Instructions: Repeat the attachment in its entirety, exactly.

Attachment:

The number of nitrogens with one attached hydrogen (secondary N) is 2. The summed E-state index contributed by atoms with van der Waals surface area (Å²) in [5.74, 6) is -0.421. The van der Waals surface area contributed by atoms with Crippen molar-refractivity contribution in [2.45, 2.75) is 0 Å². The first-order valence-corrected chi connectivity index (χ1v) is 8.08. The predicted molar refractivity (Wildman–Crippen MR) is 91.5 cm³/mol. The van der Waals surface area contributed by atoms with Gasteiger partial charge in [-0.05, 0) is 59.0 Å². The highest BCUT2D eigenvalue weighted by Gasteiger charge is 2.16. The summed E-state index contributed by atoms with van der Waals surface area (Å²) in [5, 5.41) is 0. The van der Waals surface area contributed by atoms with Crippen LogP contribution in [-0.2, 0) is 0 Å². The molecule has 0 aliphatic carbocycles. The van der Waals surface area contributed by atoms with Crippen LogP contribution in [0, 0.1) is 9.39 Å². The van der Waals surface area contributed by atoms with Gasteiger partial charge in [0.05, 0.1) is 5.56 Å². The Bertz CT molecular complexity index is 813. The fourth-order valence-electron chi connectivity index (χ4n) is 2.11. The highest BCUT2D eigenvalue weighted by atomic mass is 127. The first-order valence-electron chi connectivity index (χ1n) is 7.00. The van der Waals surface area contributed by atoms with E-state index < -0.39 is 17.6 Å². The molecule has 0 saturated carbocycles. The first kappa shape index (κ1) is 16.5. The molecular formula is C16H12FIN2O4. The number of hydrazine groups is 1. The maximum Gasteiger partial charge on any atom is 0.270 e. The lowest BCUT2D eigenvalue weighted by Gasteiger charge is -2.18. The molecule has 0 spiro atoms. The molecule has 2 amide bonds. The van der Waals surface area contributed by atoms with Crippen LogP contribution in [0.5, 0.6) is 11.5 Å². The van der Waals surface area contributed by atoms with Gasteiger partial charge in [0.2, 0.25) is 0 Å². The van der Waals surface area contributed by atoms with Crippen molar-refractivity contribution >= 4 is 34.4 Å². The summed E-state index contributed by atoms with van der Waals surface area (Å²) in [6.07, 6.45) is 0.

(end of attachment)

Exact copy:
The number of nitrogens with one attached hydrogen (secondary N) is 2. The summed E-state index contributed by atoms with van der Waals surface area (Å²) in [5.74, 6) is -0.421. The van der Waals surface area contributed by atoms with Crippen molar-refractivity contribution in [2.45, 2.75) is 0 Å². The first-order valence-corrected chi connectivity index (χ1v) is 8.08. The predicted molar refractivity (Wildman–Crippen MR) is 91.5 cm³/mol. The van der Waals surface area contributed by atoms with Gasteiger partial charge in [-0.05, 0) is 59.0 Å². The highest BCUT2D eigenvalue weighted by Gasteiger charge is 2.16. The summed E-state index contributed by atoms with van der Waals surface area (Å²) in [5, 5.41) is 0. The van der Waals surface area contributed by atoms with Crippen LogP contribution in [-0.2, 0) is 0 Å². The molecule has 0 aliphatic carbocycles. The van der Waals surface area contributed by atoms with Crippen LogP contribution in [0, 0.1) is 9.39 Å². The van der Waals surface area contributed by atoms with Gasteiger partial charge in [0.05, 0.1) is 5.56 Å². The Bertz CT molecular complexity index is 813. The fourth-order valence-electron chi connectivity index (χ4n) is 2.11. The highest BCUT2D eigenvalue weighted by atomic mass is 127. The first-order valence-electron chi connectivity index (χ1n) is 7.00. The van der Waals surface area contributed by atoms with E-state index < -0.39 is 17.6 Å². The molecule has 0 saturated carbocycles. The first kappa shape index (κ1) is 16.5. The molecular formula is C16H12FIN2O4. The number of hydrazine groups is 1. The maximum Gasteiger partial charge on any atom is 0.270 e. The lowest BCUT2D eigenvalue weighted by Gasteiger charge is -2.18. The molecule has 0 spiro atoms. The molecule has 2 amide bonds. The van der Waals surface area contributed by atoms with Crippen LogP contribution in [0.5, 0.6) is 11.5 Å². The van der Waals surface area contributed by atoms with Gasteiger partial charge in [0.2, 0.25) is 0 Å². The van der Waals surface area contributed by atoms with Crippen molar-refractivity contribution >= 4 is 34.4 Å². The summed E-state index contributed by atoms with van der Waals surface area (Å²) in [6.07, 6.45) is 0.